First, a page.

Handel Orchestral Works
Over the night of April 13-14, 1959 in St Gabriel’s Church, Cricklewood, a recording session took place, historic in every way, when the young Charles Mackerras conducted a band of 62 wind players plus nine percussionists in Handel’s Music for the Royal Fireworks. With no fewer than 26 oboists topping the ensemble, it was only possible to assemble such a band after all concerts and operas had finished for the day.
They began at 11pm and finished at 2.30 in the morning, yet so far from sounding tired or jaded, the players responded to the unique occasion with a fizzing account of Handel’s six movements. The success of this extraordinary project fully justified Mackerras’s determination to restore the astonishing array of instruments that Handel himself had assembled for the original performance in Green Park in April 1749.
It is thrilling to hear that 1959 recording, at last transferred to CD, with sound that is still of demonstration quality, full and spacious, with a wide stereo spread. It is true that Mackerras takes the introduction to the overture and the ‘Siciliana’ at speeds far slower than he would choose today, but this was a recording which marked a breakthrough in what later developed as the period performance movement. Till then even Mackerras had played along with the conventions of the time, as is witnessed here in the 1956 recordings of the Handel/Harty Water Music suite and the Berenice overture arranged by WG Whittaker, bright, lively performances true to tradition.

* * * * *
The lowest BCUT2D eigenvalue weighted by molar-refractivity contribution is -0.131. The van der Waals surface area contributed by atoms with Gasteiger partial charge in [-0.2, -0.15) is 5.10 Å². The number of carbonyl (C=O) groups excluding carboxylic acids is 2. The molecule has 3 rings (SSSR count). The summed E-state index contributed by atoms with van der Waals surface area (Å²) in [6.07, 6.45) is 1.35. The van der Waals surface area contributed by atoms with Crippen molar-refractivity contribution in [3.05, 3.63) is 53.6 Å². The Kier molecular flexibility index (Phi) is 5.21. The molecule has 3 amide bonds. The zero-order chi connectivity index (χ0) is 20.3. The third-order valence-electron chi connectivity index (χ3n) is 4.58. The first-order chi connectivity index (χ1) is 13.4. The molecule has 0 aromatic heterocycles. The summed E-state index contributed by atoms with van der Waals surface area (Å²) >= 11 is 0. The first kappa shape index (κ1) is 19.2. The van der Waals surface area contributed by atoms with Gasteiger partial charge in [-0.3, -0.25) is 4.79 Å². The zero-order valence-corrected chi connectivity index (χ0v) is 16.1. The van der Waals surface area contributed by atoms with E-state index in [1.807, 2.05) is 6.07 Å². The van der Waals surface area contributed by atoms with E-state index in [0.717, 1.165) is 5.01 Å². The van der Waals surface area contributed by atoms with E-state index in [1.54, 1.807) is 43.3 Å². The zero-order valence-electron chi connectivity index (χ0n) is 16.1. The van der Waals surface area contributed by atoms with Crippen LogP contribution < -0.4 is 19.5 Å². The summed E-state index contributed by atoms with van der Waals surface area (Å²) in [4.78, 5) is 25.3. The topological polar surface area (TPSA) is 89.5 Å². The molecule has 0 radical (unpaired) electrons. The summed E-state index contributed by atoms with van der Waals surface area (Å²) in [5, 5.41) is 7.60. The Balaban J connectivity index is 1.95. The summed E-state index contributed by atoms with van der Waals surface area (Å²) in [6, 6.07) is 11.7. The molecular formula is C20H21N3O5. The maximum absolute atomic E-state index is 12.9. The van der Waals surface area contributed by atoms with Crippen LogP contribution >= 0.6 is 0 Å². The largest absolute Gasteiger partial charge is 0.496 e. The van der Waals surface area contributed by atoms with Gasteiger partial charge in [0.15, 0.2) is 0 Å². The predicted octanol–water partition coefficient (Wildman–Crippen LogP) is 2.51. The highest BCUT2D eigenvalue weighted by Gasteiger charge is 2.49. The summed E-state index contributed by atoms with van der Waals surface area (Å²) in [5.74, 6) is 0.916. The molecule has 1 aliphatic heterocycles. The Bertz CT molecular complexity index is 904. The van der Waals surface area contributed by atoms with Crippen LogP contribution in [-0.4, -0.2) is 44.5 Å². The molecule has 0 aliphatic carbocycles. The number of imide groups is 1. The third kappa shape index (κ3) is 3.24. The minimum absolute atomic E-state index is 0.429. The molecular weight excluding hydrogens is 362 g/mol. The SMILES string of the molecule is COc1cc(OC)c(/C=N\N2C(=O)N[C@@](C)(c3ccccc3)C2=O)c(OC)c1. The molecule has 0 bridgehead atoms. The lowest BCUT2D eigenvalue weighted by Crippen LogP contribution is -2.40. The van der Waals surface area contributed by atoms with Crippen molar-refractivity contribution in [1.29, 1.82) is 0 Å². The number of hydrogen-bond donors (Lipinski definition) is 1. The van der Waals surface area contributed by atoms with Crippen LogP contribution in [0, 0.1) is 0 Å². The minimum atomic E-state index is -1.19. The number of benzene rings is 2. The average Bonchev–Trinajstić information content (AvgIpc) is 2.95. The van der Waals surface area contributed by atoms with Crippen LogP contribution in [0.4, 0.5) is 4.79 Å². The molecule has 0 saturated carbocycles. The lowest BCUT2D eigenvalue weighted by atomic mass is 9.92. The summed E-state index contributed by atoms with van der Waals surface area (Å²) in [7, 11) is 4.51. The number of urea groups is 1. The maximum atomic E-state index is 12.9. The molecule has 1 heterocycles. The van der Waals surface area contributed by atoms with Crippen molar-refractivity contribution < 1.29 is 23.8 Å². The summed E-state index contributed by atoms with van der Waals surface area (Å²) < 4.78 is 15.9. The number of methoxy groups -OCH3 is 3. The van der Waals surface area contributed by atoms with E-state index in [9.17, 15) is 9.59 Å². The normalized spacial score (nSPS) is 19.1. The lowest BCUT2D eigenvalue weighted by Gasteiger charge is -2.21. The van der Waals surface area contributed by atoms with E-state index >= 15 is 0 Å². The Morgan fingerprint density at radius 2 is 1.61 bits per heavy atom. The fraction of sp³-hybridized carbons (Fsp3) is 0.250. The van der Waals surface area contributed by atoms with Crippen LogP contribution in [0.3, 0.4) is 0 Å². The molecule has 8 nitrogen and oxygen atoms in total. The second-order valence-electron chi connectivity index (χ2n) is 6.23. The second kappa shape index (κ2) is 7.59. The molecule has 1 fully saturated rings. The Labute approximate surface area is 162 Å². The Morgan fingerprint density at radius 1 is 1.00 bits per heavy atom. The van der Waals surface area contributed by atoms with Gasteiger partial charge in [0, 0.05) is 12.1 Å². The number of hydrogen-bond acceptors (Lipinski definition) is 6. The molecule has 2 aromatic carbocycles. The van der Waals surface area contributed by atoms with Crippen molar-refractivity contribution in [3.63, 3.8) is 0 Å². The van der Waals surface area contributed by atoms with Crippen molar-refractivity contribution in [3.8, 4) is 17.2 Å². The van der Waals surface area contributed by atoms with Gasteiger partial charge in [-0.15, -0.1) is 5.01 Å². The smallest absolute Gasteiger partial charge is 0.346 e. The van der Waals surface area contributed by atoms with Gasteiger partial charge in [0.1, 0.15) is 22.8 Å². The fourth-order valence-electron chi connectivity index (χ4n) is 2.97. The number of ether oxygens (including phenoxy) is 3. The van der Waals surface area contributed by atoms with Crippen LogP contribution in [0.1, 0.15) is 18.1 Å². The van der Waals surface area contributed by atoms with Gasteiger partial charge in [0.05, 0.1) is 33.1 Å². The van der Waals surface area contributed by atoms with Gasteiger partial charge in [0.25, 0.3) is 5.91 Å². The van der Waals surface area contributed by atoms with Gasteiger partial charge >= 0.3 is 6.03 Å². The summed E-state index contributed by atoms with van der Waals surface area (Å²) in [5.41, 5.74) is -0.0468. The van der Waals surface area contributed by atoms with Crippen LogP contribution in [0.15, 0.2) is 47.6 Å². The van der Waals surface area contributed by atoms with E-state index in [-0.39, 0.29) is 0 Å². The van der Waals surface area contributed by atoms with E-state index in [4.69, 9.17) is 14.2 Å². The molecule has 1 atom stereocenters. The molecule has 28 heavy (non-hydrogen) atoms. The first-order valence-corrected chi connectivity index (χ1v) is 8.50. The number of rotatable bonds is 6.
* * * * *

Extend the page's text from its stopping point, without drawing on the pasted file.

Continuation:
As a coupling for the Fireworks Music, Mackerras devised a composite Concerto a due cori which draws on two works written with that title around 1747. It makes a splendid piece, in which the massed horns bray gloriously. Other incidental items included here are the two Fireworks Music Minuets in a mono recording complete with fireworks (which sound rather flat after the full stereo of the main recording) and two so-called concertos for wind and strings, both of which use – in very different ways – the same theme as the one which, more portentously, opens the Fireworks Music.
From the start of his recording career in the 1950s Mackerras was always a conductor who could inspire his players. He was often called in to take on a session when a celebrity such as Klemperer cancelled at the last minute, and in this collection one can consistently see why. Whatever the degree of authenticity, this is an electrifying collection, superbly transferred.